Rare infection confirmed at Edmonton elementary school

An Edmonton elementary school student has been diagnosed with a rare and potentially deadly infection.

Third case of potentially fatal diphtheria in Alberta in past three years

Diphtheria has become increasingly rare in Canada since the vaccine was introduced in 1926. There has been an average of less than one case per year going back to 1996. (The Canadian Press)

An Edmonton elementary school student has been diagnosed with a rare and potentially deadly infection.

CBC News obtained a copy of a letter shared with families at Evansdale School on Friday alerting them to a confirmed case of diphtheria.

Alberta Health Services is contacting a small group of people who may have had close contact with the student as a precautionary measure, said spokesperson Sabrina Atwal.

AHS declined to provide further details about the case or the school involved, citing patient privacy.

"No other cases have been identified and the risk to the public remains extremely low," Atwal said in a statement Sunday.

Diphtheria is a bacterial infection of the nose and throat. Symptoms include fever, loss of appetite and feeling unwell. In severe cases, the neck can swell. Life threatening complications include upper airway obstruction.

The infection can cause severe breathing problems, heart failure and paralysis.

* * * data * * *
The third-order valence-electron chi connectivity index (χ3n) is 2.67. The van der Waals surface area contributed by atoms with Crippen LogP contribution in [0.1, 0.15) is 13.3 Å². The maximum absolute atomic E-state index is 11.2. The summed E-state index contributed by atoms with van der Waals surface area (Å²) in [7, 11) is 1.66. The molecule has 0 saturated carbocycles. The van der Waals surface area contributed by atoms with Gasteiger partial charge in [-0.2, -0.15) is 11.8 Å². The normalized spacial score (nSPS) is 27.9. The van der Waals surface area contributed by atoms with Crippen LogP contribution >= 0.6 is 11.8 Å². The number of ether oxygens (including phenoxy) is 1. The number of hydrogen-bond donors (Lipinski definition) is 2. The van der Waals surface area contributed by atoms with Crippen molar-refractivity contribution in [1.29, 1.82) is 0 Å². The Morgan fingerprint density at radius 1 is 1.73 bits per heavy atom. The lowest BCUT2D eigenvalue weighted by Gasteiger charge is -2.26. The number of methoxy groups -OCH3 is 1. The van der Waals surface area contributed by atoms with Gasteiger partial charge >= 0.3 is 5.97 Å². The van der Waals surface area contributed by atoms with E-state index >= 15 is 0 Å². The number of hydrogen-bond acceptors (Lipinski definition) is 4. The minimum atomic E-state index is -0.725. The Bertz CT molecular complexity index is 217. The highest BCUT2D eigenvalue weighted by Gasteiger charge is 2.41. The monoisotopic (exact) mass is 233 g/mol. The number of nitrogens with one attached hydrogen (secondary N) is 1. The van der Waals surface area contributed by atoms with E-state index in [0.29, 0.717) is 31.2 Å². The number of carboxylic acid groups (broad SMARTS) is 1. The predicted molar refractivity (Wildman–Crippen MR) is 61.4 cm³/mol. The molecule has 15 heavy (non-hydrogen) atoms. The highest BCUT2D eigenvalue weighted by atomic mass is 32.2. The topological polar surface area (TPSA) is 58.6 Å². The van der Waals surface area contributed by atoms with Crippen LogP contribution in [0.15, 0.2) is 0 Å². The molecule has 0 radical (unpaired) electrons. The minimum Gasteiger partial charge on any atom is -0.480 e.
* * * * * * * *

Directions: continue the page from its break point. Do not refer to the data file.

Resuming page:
Up to one in 10 people who get diphtheria die, according to Alberta Health Services.

At least third case in Alberta in three years

The vaccine is offered free of charge through Alberta's publicly funded immunization program.

The latest case is at least the third in Alberta in the past three years. An Evansdale student was also diagnosed in 2017.

New Brunswick and Ontario are the only provinces that require students to prove they're immunized against a range of diseases before they enter the classroom, with limited exceptions.

Public Health Ontario has not reported a case of diphtheria in that province since 1995.

Diphtheria was one of the most common causes of death among Canadians under five years of age before the vaccine was introduced in 1926, according to Health Canada. There were 9,057 cases reported in 1924, the largest tally recorded in Canada.

The number of cases fell dramatically after the introduction of the vaccine.

There were 17 cases reported across Canada between 1996 and 2016, an average of less than one case per year.